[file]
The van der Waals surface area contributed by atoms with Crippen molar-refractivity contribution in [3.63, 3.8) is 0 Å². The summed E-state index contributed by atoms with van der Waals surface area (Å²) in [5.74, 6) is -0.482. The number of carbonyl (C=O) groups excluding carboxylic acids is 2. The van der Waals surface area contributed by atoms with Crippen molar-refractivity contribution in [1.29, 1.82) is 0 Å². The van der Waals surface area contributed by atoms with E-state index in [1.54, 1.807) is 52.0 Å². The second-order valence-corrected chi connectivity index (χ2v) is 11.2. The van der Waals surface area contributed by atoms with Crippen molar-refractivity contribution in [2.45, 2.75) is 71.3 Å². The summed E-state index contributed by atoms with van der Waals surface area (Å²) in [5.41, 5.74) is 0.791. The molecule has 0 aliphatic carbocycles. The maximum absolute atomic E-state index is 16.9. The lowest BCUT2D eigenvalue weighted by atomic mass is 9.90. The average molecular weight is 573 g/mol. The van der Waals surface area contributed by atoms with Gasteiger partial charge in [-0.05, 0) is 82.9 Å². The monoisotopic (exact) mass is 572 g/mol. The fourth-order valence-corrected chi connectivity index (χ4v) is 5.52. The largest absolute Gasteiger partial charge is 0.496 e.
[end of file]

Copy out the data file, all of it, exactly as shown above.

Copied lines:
The van der Waals surface area contributed by atoms with Crippen molar-refractivity contribution in [3.63, 3.8) is 0 Å². The summed E-state index contributed by atoms with van der Waals surface area (Å²) in [5.74, 6) is -0.482. The number of carbonyl (C=O) groups excluding carboxylic acids is 2. The van der Waals surface area contributed by atoms with Crippen molar-refractivity contribution in [1.29, 1.82) is 0 Å². The van der Waals surface area contributed by atoms with E-state index in [1.54, 1.807) is 52.0 Å². The second-order valence-corrected chi connectivity index (χ2v) is 11.2. The van der Waals surface area contributed by atoms with Crippen molar-refractivity contribution in [2.45, 2.75) is 71.3 Å². The summed E-state index contributed by atoms with van der Waals surface area (Å²) in [5.41, 5.74) is 0.791. The molecule has 0 aliphatic carbocycles. The maximum absolute atomic E-state index is 16.9. The lowest BCUT2D eigenvalue weighted by atomic mass is 9.90. The average molecular weight is 573 g/mol. The van der Waals surface area contributed by atoms with Gasteiger partial charge in [-0.05, 0) is 82.9 Å². The monoisotopic (exact) mass is 572 g/mol. The fourth-order valence-corrected chi connectivity index (χ4v) is 5.52. The largest absolute Gasteiger partial charge is 0.496 e.